‘Mr. Gilligan on September 28, 2013 at 22:44 I responded with several other officers to a under aged party at 732 Main St., Boxford. Erin Cox was one of many people under the age of 21 at the residence. I had the opportunity to speak with and observe Erin Cox while waiting for her mother to arrive. Erin did not have the slightest odor of an alcoholic beverage coming from her person. She was polite, articulate, steady on her feet, and very remorseful for her decision to go into the residence but was only helping out a friend that had called her for a ride. If you have any questions please feel free to contact me.

Cox was stripped of her title as captain of the North Andover High School Girls Volleyball team. She was suspended for five games as well.

The Patch story also quotes Erin Cox’s attorney, Wendy Murphy, who is preparing a lawsuit: 

In court hearing, Murphy said, the court evaded the case citing a lack of of jurisdiction after the lawyer for the school, Attormey Geoffrey Bok, said Cox was arrested at the scene.

‘The principal was there and did not correct the record,’ Murphy said.

Murphy said it’s still early in the process and there is no monetary compensation determined or even specific defendants named. But it won’t demand Cox’s reinstatement as team captain.

‘Our lawsuit will address several issues, though it will only seek prospective changes to the rules so that kids are not fearful of being designated drivers,’ Murphy said. ‘We will certainly also file claims regarding the lies, including the false claim about Erin being arrested at the scene.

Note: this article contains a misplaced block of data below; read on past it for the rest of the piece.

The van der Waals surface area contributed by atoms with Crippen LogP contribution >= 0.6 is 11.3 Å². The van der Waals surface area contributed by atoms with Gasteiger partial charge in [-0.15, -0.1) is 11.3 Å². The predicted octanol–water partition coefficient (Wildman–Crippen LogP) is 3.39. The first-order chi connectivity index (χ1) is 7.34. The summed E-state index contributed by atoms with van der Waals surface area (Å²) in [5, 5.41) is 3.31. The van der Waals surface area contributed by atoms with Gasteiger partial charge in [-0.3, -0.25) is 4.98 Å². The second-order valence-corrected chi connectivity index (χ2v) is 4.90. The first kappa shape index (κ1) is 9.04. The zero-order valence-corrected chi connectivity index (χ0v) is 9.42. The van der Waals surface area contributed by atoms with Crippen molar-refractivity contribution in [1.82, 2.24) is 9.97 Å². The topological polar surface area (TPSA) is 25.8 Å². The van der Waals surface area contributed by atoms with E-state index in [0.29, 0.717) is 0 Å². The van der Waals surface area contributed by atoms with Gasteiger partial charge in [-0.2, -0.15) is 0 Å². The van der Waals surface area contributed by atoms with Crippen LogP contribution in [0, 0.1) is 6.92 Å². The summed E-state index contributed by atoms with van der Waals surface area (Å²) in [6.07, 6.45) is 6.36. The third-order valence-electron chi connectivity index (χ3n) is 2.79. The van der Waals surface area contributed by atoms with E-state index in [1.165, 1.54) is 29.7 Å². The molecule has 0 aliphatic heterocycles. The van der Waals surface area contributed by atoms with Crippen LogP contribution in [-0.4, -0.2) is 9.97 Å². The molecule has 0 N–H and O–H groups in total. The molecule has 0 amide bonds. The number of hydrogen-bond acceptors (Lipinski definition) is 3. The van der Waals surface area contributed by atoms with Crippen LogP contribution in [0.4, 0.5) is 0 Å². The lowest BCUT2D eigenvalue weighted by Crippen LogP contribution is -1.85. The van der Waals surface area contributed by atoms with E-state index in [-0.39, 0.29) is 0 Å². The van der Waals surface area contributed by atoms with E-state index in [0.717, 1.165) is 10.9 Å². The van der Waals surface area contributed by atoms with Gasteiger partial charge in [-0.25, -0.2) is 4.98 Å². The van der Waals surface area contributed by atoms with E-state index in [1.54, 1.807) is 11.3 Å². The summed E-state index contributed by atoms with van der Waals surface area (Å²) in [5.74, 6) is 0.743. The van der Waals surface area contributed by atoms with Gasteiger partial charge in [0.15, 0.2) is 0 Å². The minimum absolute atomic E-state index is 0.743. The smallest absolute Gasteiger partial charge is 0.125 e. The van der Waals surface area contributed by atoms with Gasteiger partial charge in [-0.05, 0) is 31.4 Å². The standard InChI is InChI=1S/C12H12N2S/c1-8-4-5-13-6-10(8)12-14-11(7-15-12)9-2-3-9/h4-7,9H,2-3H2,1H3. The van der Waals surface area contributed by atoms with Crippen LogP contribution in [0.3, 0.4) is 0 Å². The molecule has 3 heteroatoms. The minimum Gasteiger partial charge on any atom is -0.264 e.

The Patch also posted a more complete article about the statements of school Superintendent Kevin Hutchinson: 

Although we have been asked by several media outlets to respond to the allegations made against North Andover High School, our practice is to not comment on matters involving student discipline,’ Hutchinson said in a statement Tuesday. ‘This approach is consistent with state and federal laws that prohibit the disclosure of confidential student record information.’

‘We do not have a ‘zero tolerance policy.’ Each incident is fully investigated and decided upon based on the individual facts and circumstances. Our administrators are tasked with applying the Massachusetts Interscholastic Athletic Association (MIAA) rules pertaining to student-athletes and alcohol in a consistent and fair manner,’ Hutchinson wrote. ‘To be clear, the MIAA’s, and by extension North Andover High School’s, ‘chemical health rule’ prohibits student-athletes from possessing alcohol, in addition to prohibiting its use, consumption, or distribution.

Considering Hutchinson’s statement, and the statement of police officer Brian Neely, it would seem that Cox has not, in fact, violated any MIAA or North Andover High School rule regarding alcohol.  And the plot thickens:

Cox has reportedly been cleared of any wrongdoing regarding alcohol use or distribution at the party in question. And Hutchinson — who said disciplinary decisions like these are made by the principal following MIAA guidelines — did not offer any clarification as to why North Andover High School Principal Carla Scuzzarella decided the particular punishment was appropriate.